The location of
the church had also been easy to track down. All Debra had to do was wait at the end of Rebecca’s street and follow her one
Saturday. The next day, she’d attended services to scope the place out. It had
been a little trickier to slip into the practice sessions unobserved, but she’d
pulled it off. Rebecca always unlocked the church door and propped it open
before retrieving the baby from the car, exposing the infant as briefly as
It had taken just two trips to find the window of opportunity she needed and to formulate a plan. The young mother always brought an oversize bottle of water with her, and about halfway through her practice session she visited the ladies room.
As she was doing now.
Heart pounding, Debra waited while the woman stepped into the rest room and pulled the door shut behind her. As the click echoed in the empty sanctuary, Debra moved to the door and slipped the small wire loop over the knob, her rubber-soled shoes noiseless on the terrazzo floor. Stretching the remaining length of wire taut, she wrapped it around the adjacent knob to a storage closet, securing it with half a dozen tight twists.
The whole maneuver took less than fifteen seconds.
She was halfway to the baby when the knob on the door to the rest room rattled. Rattled again. And again, with more force.
“Hey! Is anyone out there?”
Rebecca’s voice sounded faint through the heavy oak door.
More rattling followed.
Debra rounded the pew and smiled down at the tiny baby. Her blue eyes were wide, her coppery curls bouncing as she kicked her tiny legs. She was clutching a Raggedy Ann doll that lived up to its name, its face patched, the hair sparse and limp. Debra gave the worn doll a gentle tug, but the baby tightened her grip and screwed up her face, signaling her intent to register a loud protest. Debra hesitated. A crying baby would attract attention. Not a good thing. She could dispose of the doll later.
Retrieving a stretchy wool hat from the pocket of her coat, Debra pulled it low over her forehead and lifted the infant from the pumpkin seat, relishing the sense of completeness that washed over her as she held the small bundle against her shoulder. The baby felt good in her arms. Like it belonged there.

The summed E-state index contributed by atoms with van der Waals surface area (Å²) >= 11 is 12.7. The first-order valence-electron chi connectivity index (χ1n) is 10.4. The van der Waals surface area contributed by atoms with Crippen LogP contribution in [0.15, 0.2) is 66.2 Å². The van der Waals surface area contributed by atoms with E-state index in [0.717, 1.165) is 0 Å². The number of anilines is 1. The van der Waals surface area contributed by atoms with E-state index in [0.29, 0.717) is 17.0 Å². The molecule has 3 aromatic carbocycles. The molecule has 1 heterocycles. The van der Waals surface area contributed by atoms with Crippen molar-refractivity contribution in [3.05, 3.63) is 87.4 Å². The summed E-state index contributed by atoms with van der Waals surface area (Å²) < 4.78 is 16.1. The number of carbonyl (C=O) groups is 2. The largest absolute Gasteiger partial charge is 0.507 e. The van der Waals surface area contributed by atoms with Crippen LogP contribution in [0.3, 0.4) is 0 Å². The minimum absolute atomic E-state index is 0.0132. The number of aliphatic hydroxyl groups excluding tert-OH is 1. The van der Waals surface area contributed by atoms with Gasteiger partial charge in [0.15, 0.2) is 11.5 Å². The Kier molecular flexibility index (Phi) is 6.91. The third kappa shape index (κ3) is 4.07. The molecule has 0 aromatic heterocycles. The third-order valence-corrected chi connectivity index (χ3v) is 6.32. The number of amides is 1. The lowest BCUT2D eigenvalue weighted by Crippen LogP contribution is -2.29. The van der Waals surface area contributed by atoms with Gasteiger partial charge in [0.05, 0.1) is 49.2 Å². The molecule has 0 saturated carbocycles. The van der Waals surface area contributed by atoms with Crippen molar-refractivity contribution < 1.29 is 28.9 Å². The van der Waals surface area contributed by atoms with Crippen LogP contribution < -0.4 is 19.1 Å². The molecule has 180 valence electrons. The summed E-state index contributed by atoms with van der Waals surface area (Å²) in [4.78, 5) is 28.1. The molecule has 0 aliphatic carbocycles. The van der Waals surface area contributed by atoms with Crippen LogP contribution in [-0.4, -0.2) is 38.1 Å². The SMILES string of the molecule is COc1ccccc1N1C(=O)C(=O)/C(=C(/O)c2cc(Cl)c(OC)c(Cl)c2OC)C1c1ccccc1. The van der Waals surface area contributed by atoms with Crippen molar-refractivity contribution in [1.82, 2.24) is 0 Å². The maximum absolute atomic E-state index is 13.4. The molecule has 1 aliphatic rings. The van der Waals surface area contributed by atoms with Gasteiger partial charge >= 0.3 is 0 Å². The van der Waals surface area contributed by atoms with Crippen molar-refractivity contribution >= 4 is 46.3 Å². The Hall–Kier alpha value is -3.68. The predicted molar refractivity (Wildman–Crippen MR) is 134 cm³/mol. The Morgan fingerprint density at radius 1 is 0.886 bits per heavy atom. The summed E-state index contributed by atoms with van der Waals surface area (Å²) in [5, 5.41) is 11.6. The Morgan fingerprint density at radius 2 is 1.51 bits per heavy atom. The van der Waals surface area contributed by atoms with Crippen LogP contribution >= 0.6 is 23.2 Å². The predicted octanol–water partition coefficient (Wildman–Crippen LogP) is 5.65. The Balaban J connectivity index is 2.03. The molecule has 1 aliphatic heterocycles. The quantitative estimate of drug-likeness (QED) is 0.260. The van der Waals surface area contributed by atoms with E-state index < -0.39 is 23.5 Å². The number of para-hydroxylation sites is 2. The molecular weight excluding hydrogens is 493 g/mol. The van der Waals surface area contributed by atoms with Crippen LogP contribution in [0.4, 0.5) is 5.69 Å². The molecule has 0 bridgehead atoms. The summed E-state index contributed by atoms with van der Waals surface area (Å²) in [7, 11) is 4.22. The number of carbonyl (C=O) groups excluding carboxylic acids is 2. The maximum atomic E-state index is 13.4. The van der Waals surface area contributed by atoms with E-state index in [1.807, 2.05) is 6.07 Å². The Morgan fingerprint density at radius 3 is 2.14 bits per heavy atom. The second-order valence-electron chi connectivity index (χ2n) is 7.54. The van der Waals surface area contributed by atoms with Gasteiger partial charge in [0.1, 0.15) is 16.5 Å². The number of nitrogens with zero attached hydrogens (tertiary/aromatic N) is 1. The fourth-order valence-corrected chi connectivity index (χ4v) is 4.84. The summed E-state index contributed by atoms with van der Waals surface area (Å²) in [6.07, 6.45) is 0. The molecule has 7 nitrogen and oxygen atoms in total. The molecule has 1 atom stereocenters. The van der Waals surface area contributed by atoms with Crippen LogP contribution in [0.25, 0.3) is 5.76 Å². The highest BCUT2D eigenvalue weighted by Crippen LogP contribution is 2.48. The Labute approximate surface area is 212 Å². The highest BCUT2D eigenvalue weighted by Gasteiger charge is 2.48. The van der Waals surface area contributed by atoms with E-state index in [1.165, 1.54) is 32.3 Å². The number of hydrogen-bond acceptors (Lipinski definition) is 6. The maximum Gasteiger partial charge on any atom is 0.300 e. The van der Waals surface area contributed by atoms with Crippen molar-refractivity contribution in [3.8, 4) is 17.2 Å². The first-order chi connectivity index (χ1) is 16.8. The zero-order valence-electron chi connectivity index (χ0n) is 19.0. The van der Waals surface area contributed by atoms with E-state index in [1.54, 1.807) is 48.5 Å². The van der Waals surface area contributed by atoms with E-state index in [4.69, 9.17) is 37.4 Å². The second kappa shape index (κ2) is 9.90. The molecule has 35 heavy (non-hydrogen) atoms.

“Is anyone there? Please…let me out!”
Tuning out Rebecca’s desperate plea, Debra strode toward the side door near the sanctuary. As far as she’d been able to determine, the small church in the quiet suburb had no security cameras. And the back parking lot was hidden from the street. Getting away unseen should be a piece of cake.
She cracked the door and surveyed the lot. Empty. Slipping into the frigid January air, she shut the heavy door behind her, the stone walls muffling the faint, panicked cries from within.
As if sensing distress, the baby began to whimper.
“Hush, little one.” Debra stroked a soothing finger down the child’s satiny cheek as she settled her into the brand new safety seat in the rental car. “Mommy will take good care of you. In a little while we’ll stop and have lunch, okay?”
Once more, she tugged on the doll. When the baby let out a howl of protest and clutched it against her chest with both hands, Debra wavered. If the doll kept her baby happy—and quiet—during the drive, why not let her keep it for a few hours? She could dispose of it later.
Snow began to fall as she slid behind the wheel. Soft, downy flakes that kissed her windshield. Perfect, each one. And unique. But so short-lived. God had made a mistake with snowflakes, Debra decided as she watched them melt against the glass. They deserved much more than a brief moment of glory.
In truth, God made a lot of mistakes. Like with her, for example. She’d wanted to be a mother for as long as she could remember. Deserved to be a mother. Why else would she have married? Put herself through all those treatments? Kept trying after three miscarriages? She’d still be trying, if she could.
But she’d fooled them all. All the people who’d said she’d never have a baby. Her doctor. Her husband. God.
She had her baby now. The child of her heart. The one person in her life who would love her for always. Unconditionally.
Today, at long last, she’d become a real mother.
Smiling, she put the car into gear and began the long drive home.